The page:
Move our bodies!  If you enjoy the torture of the fitness center, go for it.  My own preference is walking.  I am blessed to live a half mile from town, and I can walk to Target, the bank, library, grocery store, and a multitude of other errands.  I love to get my kids settled for their nap or rest time, put on my backpack and my iPod and head to town.  I can do some light errands, and make a two-mile loop in the process.  The walk home is always more of a workout as my backpack is full of library books or groceries, along with a bag in each hand.  Often, the kids will come with me on bikes and scooters, and there's an extra benefit for me.  I have to walk faster AND they can all wear backpacks to spread out our return load :)

Learn all you can about healthy food and healthy eating and healthy living.  You might have some issues with your mother, a broken heart, a stressful job, or a husband that doesn't understand you.  I wish I could help you with those things, but I can't.  For me, I had to remove my list of excuses as to why I couldn't be healthy.  It all came down to me and the control I had over what and how much went into my mouth.  I had to learn about real food and real portions.

(Confession:  right now I'm in the 10-over idea range.  Oops, too many cookies.  I'm planning to re-read "French Women Don't Get Fat" over the next couple of days and renew my thinking once again!)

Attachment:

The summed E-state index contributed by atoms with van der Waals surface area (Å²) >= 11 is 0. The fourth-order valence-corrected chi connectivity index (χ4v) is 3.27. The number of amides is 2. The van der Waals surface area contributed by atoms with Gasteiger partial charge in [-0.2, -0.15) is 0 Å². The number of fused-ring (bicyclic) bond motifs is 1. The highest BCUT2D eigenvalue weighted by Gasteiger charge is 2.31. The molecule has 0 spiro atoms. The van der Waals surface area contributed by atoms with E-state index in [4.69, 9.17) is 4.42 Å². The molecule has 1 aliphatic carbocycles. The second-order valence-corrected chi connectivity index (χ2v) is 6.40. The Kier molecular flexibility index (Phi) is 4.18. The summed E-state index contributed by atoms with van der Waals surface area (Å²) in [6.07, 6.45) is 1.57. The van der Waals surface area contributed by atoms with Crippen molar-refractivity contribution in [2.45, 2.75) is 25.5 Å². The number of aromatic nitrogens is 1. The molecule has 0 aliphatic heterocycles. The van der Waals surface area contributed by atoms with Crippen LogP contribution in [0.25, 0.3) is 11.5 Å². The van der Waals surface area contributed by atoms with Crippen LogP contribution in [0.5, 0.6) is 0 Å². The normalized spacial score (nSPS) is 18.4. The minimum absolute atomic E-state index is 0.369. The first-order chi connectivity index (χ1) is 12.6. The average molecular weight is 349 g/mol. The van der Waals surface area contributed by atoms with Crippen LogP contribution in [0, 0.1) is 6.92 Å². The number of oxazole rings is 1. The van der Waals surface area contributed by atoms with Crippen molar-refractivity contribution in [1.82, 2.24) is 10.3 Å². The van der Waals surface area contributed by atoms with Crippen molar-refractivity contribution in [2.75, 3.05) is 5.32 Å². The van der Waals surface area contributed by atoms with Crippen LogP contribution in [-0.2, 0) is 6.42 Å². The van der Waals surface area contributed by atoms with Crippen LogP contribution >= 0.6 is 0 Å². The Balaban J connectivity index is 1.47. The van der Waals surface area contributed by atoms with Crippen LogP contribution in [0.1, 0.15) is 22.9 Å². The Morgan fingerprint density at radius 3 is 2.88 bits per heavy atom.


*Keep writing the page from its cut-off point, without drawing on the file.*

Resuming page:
Here's to a healthy and tasty and SASSY 2011!


  1. Love it, Jill! I agree with you 100%. The book was amazing, and like I've told you before - (I am sure you're getting sick of my stories beginning with "When I lived in France..." ha) but...When I lived in France, I had 5 different French host mothers and they were all thin, healthy and beautiful! I had two that I was really close to, one of them had 4 boys, and another was in her 60's and was the most beautiful *older* woman I had ever seen. They both ate bread, dessert and drank wine...but like you said, they walked a lot, and ate for pleasure. We had 5 course meals daily and these women were just beautiful and fit! I can remember Chantelle (the woman in her 60's) would always make up a DELICIOUS veggie soup that she would eat the day before and the day after a huge even when she knew she would get an excess amount of bread or sweets. None of this processed at the time, but now I see just how smart she was! She weighed herself weekly, but was by no means obsessed. She ENJOYED life!